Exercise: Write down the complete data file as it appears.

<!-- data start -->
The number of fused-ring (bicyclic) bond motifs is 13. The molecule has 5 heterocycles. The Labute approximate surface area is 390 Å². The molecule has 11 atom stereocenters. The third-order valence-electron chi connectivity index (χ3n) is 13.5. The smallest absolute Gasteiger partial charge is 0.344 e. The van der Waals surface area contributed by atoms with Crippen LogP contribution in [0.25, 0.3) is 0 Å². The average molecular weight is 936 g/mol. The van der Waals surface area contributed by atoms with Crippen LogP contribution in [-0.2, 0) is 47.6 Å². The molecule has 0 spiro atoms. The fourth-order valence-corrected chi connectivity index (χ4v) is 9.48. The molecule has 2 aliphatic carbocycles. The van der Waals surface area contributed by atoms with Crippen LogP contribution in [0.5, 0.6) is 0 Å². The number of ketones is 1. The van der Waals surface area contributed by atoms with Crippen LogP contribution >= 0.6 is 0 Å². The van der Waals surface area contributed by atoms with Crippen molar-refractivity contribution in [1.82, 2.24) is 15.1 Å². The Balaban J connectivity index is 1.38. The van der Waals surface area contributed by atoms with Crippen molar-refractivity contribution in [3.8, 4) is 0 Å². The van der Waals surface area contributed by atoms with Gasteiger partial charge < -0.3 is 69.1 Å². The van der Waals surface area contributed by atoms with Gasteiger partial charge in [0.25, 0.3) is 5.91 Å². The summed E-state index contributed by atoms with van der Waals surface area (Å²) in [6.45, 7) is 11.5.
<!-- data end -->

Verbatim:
The number of fused-ring (bicyclic) bond motifs is 13. The molecule has 5 heterocycles. The Labute approximate surface area is 390 Å². The molecule has 11 atom stereocenters. The third-order valence-electron chi connectivity index (χ3n) is 13.5. The smallest absolute Gasteiger partial charge is 0.344 e. The van der Waals surface area contributed by atoms with Crippen LogP contribution in [0.25, 0.3) is 0 Å². The average molecular weight is 936 g/mol. The van der Waals surface area contributed by atoms with Crippen LogP contribution in [-0.2, 0) is 47.6 Å². The molecule has 0 spiro atoms. The fourth-order valence-corrected chi connectivity index (χ4v) is 9.48. The molecule has 2 aliphatic carbocycles. The van der Waals surface area contributed by atoms with Crippen LogP contribution in [0.5, 0.6) is 0 Å². The number of ketones is 1. The van der Waals surface area contributed by atoms with Crippen LogP contribution >= 0.6 is 0 Å². The van der Waals surface area contributed by atoms with Crippen molar-refractivity contribution in [1.82, 2.24) is 15.1 Å². The Balaban J connectivity index is 1.38. The van der Waals surface area contributed by atoms with Crippen molar-refractivity contribution in [3.8, 4) is 0 Å². The van der Waals surface area contributed by atoms with Gasteiger partial charge < -0.3 is 69.1 Å². The van der Waals surface area contributed by atoms with Gasteiger partial charge in [0.25, 0.3) is 5.91 Å². The summed E-state index contributed by atoms with van der Waals surface area (Å²) in [6.45, 7) is 11.5.